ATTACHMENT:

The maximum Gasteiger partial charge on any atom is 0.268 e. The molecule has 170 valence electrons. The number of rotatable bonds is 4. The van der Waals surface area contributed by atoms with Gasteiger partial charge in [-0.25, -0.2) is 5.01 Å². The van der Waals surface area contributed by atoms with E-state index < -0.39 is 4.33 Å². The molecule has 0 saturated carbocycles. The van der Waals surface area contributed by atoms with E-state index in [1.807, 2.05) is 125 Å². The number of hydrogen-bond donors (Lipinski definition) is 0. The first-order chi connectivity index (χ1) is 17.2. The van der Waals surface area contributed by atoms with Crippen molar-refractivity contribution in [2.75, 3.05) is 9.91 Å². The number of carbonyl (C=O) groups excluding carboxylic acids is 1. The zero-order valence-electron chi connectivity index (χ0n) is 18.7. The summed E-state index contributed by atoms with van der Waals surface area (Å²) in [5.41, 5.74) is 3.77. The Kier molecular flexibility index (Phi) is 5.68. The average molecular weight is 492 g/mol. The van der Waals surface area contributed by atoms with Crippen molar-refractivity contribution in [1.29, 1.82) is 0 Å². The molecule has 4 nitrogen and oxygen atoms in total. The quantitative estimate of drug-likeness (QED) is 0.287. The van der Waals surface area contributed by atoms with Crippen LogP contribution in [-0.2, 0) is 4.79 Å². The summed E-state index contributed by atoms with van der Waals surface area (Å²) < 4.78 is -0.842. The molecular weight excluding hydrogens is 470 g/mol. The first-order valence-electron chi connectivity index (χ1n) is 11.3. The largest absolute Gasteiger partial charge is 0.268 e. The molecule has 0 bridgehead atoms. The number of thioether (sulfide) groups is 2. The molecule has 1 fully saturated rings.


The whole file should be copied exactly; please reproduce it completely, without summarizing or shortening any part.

The maximum Gasteiger partial charge on any atom is 0.268 e. The molecule has 170 valence electrons. The number of rotatable bonds is 4. The van der Waals surface area contributed by atoms with Gasteiger partial charge in [-0.25, -0.2) is 5.01 Å². The van der Waals surface area contributed by atoms with E-state index < -0.39 is 4.33 Å². The molecule has 0 saturated carbocycles. The van der Waals surface area contributed by atoms with E-state index in [1.807, 2.05) is 125 Å². The number of hydrogen-bond donors (Lipinski definition) is 0. The first-order chi connectivity index (χ1) is 17.2. The van der Waals surface area contributed by atoms with Crippen molar-refractivity contribution in [2.75, 3.05) is 9.91 Å². The number of carbonyl (C=O) groups excluding carboxylic acids is 1. The zero-order valence-electron chi connectivity index (χ0n) is 18.7. The summed E-state index contributed by atoms with van der Waals surface area (Å²) in [5.41, 5.74) is 3.77. The Kier molecular flexibility index (Phi) is 5.68. The average molecular weight is 492 g/mol. The van der Waals surface area contributed by atoms with Crippen molar-refractivity contribution in [1.29, 1.82) is 0 Å². The molecule has 4 nitrogen and oxygen atoms in total. The quantitative estimate of drug-likeness (QED) is 0.287. The van der Waals surface area contributed by atoms with Crippen LogP contribution in [-0.2, 0) is 4.79 Å². The summed E-state index contributed by atoms with van der Waals surface area (Å²) < 4.78 is -0.842. The molecular weight excluding hydrogens is 470 g/mol. The first-order valence-electron chi connectivity index (χ1n) is 11.3. The largest absolute Gasteiger partial charge is 0.268 e. The molecule has 0 bridgehead atoms. The number of thioether (sulfide) groups is 2. The molecule has 1 fully saturated rings.